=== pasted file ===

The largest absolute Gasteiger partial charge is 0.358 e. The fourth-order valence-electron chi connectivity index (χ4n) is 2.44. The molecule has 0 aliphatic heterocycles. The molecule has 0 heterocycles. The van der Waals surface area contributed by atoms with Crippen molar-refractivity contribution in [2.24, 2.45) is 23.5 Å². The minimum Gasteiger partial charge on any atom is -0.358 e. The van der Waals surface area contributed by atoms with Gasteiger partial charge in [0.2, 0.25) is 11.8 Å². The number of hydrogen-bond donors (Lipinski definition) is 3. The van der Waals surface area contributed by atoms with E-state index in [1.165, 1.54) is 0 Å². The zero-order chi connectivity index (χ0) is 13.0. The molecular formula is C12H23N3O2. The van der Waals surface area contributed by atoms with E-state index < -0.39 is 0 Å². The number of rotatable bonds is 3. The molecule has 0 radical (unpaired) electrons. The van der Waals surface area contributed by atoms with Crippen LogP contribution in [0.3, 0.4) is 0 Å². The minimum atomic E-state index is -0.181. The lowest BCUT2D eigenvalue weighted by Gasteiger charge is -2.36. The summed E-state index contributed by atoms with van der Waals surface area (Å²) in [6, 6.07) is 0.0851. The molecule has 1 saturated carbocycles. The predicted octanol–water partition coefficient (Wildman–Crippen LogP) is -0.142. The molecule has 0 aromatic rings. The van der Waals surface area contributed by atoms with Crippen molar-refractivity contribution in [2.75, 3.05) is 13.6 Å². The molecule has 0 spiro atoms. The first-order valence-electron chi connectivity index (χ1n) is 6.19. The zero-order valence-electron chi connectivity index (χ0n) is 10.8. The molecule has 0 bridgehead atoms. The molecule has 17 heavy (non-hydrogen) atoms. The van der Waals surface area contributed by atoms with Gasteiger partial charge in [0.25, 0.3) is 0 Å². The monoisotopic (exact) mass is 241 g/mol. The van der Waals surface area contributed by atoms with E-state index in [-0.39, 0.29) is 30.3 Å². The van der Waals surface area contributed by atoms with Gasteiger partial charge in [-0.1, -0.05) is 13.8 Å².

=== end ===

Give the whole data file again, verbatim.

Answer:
The largest absolute Gasteiger partial charge is 0.358 e. The fourth-order valence-electron chi connectivity index (χ4n) is 2.44. The molecule has 0 aliphatic heterocycles. The molecule has 0 heterocycles. The van der Waals surface area contributed by atoms with Crippen molar-refractivity contribution in [2.24, 2.45) is 23.5 Å². The minimum Gasteiger partial charge on any atom is -0.358 e. The van der Waals surface area contributed by atoms with Gasteiger partial charge in [0.2, 0.25) is 11.8 Å². The number of hydrogen-bond donors (Lipinski definition) is 3. The van der Waals surface area contributed by atoms with E-state index in [1.165, 1.54) is 0 Å². The zero-order chi connectivity index (χ0) is 13.0. The molecular formula is C12H23N3O2. The van der Waals surface area contributed by atoms with E-state index < -0.39 is 0 Å². The number of rotatable bonds is 3. The molecule has 0 radical (unpaired) electrons. The van der Waals surface area contributed by atoms with Crippen LogP contribution in [0.3, 0.4) is 0 Å². The minimum atomic E-state index is -0.181. The lowest BCUT2D eigenvalue weighted by Gasteiger charge is -2.36. The summed E-state index contributed by atoms with van der Waals surface area (Å²) in [6, 6.07) is 0.0851. The molecule has 1 saturated carbocycles. The predicted octanol–water partition coefficient (Wildman–Crippen LogP) is -0.142. The molecule has 0 aromatic rings. The van der Waals surface area contributed by atoms with Crippen molar-refractivity contribution in [2.75, 3.05) is 13.6 Å². The molecule has 0 spiro atoms. The first-order valence-electron chi connectivity index (χ1n) is 6.19. The zero-order valence-electron chi connectivity index (χ0n) is 10.8. The molecule has 0 bridgehead atoms. The molecule has 17 heavy (non-hydrogen) atoms. The van der Waals surface area contributed by atoms with Gasteiger partial charge in [0.25, 0.3) is 0 Å². The monoisotopic (exact) mass is 241 g/mol. The van der Waals surface area contributed by atoms with E-state index in [-0.39, 0.29) is 30.3 Å². The van der Waals surface area contributed by atoms with Gasteiger partial charge in [-0.1, -0.05) is 13.8 Å².